Director: Pascal Elbé (France). Year of Release: 2021
Darkness. A woman’s voice calls out, asking her partner to speak dirty to her. Silence. She calls “say the words that turn me on”. More silence. She strops off in a huff. Finally, a man’s voice: “while you’re up, can you get me a glass of water?”
Antoine is losing his hearing, though he hasn’t realised it yet. Every day, his downstairs neighbour Claire comes up to complain about the loudness of his alarm. Elsewhere, his conversations are full of non-sequiturs after he’s misheard what the other person was saying. In the history lessons that he gives, he ploughs on without taking heed of the questions or comments from the kids in his class.
On one level, this is the joke. Antoine is the stereotypical man who doesn’t listen to what anyone else says, and just carries on as if what he says is the only thing that matters. We all know people like that, don’t we? And we all know that they’re complete dicks, right? And this is a problem with this film. Because director and writer Pascal Elbé doesn’t want Antoine (played by Pascal Elbé) to be too much of a dick.
This is clearly seen when for some reason Antoine ends up on a date with Claire. Claire has been smoking dope and fallen asleep, leaving her daughter Violette alone and with nothing to eat. Antoine passes by, goes into their flat and cooks Violette some pasta. He leaves without Claire noticing that he’s there. Violette, by the way, is traumatised by her father’s death and has not been able to utter a word since (dumb girl and deaf man. Can we make something of this? A: not really).
This is just disturbing on so many levels. Notwithstanding the “you did what?” aspect to Claire’s behaviour, she is creeped out by the fact that a man with whom she’s only had harsh words was alone in her flat with her distressed young daughter. Now, I know that this is a romantic comedy, so the obvious next step is for Claire to overr
eact then apologise to Antoine and ask him out for a meal. In the real world, you think that she might be a little more wary.
Anyway, back to the hot date. Antoine spends most of the evening as he always does, not hearing what Claire is saying but being too vain to admit that he has a hearing problem. By now he actually does has a high-tech hearing aid, but he doesn’t want her to know, so he can’t explain why the hearing aid keeps cutting out when she tries to have bland chit-chat. But it seems to be working fine when the chit-chat is followed by an intimate chat which takes them into bed.
This is just all too forced. As long as you just treat the film as a comedy, you don’t worry too much about the plot being not so believable. As soon as you realise that the director doesn’t want us to laugh to much at this arrogant, pathetic guy, you get more sensitive to things which just don’t make sense. Like how Antoine’s hearing aid doesn’t work properly when he’s in a noisy environment, but that it’s conveniently ok that he’s in a noisy room whenever the plot requires.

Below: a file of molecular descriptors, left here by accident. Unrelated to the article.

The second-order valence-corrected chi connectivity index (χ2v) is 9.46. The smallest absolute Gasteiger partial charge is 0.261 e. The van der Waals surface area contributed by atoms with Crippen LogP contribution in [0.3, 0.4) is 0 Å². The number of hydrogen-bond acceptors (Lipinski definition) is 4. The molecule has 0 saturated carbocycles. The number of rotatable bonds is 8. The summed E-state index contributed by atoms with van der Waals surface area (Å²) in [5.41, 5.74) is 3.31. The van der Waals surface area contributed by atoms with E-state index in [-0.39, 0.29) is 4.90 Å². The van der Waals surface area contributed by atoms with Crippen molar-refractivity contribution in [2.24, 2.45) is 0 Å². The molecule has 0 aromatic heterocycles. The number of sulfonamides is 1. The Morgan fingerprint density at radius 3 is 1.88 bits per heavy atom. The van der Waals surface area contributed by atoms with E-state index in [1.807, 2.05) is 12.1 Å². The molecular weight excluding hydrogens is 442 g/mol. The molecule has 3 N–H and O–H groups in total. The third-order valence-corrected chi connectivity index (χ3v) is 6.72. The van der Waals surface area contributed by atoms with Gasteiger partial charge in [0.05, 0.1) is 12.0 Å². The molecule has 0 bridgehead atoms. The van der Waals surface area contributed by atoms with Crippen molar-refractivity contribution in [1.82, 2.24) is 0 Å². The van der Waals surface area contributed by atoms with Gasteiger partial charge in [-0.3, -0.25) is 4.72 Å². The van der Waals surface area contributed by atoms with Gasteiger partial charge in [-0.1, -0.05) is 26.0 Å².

While we’re here: is it worth saying how bad a teacher Antoine is? Not just the ignoring his pupils, not just the droning on, the few times we see him in the classroom he is deeply uninspiring. And yet, there is a scene when the film wants us to believe that he has inspired the group of working class kids for whom he obviously has no affinity. In one brief moment, we see them listening in awe to what they’ve said. And suddenly loving him for this act of inspiration. I really don’t think so.
Do you want to know how low Schmetterlinge im Ohr is prepared to sink? It has a scene in which Antoine is talking about a fellow worker, and because his hearing aid is not in, he doesn’t realise that she has returned and is standing behind him. This is the sort of “joke” that any self-respecting sitcom (and many which have little self-respect) would reject. It’s not that such a scene is necessarily unfunny … actually thinking about it, it is exactly that.
Tonight’s showing was an open-air pre-screening for a film that opens in German cinemas tomorrow. Before it started, Elbé was wheeled on, and, like his character, seemed to be modestly charming (which is part of the problem. All Antoine’s behaviour points him to being an arrogant, self-entitled narcissist. The film’s problem is trying to make him sympathetic rather than enjoying his despair).
Anyway, Elbé came up before the film and made a thankfully short speech in which he said he hoped we’d enjoy the film, and especially hoped we’d laugh – in fact, he knew we’d laugh. I’m really sorry Pascal, as you seem like a nice bloke, but it’s hard to laugh at something that’s so shallow and basically unfunny. Schmetterlinge um Ohr leaves no cliché unturned. It tries hard, but ultimately lacks the substance to be able to deliver.